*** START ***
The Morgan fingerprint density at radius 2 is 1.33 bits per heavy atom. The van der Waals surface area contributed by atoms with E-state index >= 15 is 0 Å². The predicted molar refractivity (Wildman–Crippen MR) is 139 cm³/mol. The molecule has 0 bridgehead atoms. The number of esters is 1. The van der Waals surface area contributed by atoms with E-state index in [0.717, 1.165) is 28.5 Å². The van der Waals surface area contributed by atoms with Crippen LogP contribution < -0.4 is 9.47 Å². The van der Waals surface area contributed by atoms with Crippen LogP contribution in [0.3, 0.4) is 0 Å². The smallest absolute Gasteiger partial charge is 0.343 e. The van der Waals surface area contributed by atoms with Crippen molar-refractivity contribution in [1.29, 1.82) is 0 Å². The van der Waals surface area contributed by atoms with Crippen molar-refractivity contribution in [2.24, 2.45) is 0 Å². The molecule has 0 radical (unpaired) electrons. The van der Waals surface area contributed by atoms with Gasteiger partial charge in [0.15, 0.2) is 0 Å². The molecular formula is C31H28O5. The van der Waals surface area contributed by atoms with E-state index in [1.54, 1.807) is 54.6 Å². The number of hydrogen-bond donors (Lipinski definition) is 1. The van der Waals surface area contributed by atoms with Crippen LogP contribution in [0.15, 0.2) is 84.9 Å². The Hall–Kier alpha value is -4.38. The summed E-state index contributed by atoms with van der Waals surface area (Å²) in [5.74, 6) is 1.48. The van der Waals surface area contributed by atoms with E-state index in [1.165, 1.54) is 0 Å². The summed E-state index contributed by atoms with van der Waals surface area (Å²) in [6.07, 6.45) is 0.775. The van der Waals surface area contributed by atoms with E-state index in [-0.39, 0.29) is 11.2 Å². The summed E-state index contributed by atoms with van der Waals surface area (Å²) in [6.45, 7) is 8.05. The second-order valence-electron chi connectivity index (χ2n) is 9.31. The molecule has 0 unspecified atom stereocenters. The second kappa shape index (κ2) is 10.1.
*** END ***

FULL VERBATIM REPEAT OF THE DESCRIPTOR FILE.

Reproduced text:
The Morgan fingerprint density at radius 2 is 1.33 bits per heavy atom. The van der Waals surface area contributed by atoms with E-state index >= 15 is 0 Å². The predicted molar refractivity (Wildman–Crippen MR) is 139 cm³/mol. The molecule has 0 bridgehead atoms. The number of esters is 1. The van der Waals surface area contributed by atoms with E-state index in [0.717, 1.165) is 28.5 Å². The van der Waals surface area contributed by atoms with Crippen LogP contribution < -0.4 is 9.47 Å². The van der Waals surface area contributed by atoms with Crippen LogP contribution in [0.3, 0.4) is 0 Å². The smallest absolute Gasteiger partial charge is 0.343 e. The van der Waals surface area contributed by atoms with Crippen molar-refractivity contribution in [1.29, 1.82) is 0 Å². The van der Waals surface area contributed by atoms with Crippen molar-refractivity contribution in [2.24, 2.45) is 0 Å². The molecule has 0 radical (unpaired) electrons. The van der Waals surface area contributed by atoms with Gasteiger partial charge in [0.15, 0.2) is 0 Å². The molecular formula is C31H28O5. The van der Waals surface area contributed by atoms with E-state index in [1.54, 1.807) is 54.6 Å². The number of hydrogen-bond donors (Lipinski definition) is 1. The van der Waals surface area contributed by atoms with Crippen LogP contribution in [0.15, 0.2) is 84.9 Å². The Hall–Kier alpha value is -4.38. The summed E-state index contributed by atoms with van der Waals surface area (Å²) in [5.74, 6) is 1.48. The van der Waals surface area contributed by atoms with E-state index in [1.165, 1.54) is 0 Å². The summed E-state index contributed by atoms with van der Waals surface area (Å²) in [6.07, 6.45) is 0.775. The van der Waals surface area contributed by atoms with E-state index in [-0.39, 0.29) is 11.2 Å². The summed E-state index contributed by atoms with van der Waals surface area (Å²) in [6.45, 7) is 8.05. The second-order valence-electron chi connectivity index (χ2n) is 9.31. The molecule has 0 unspecified atom stereocenters. The second kappa shape index (κ2) is 10.1.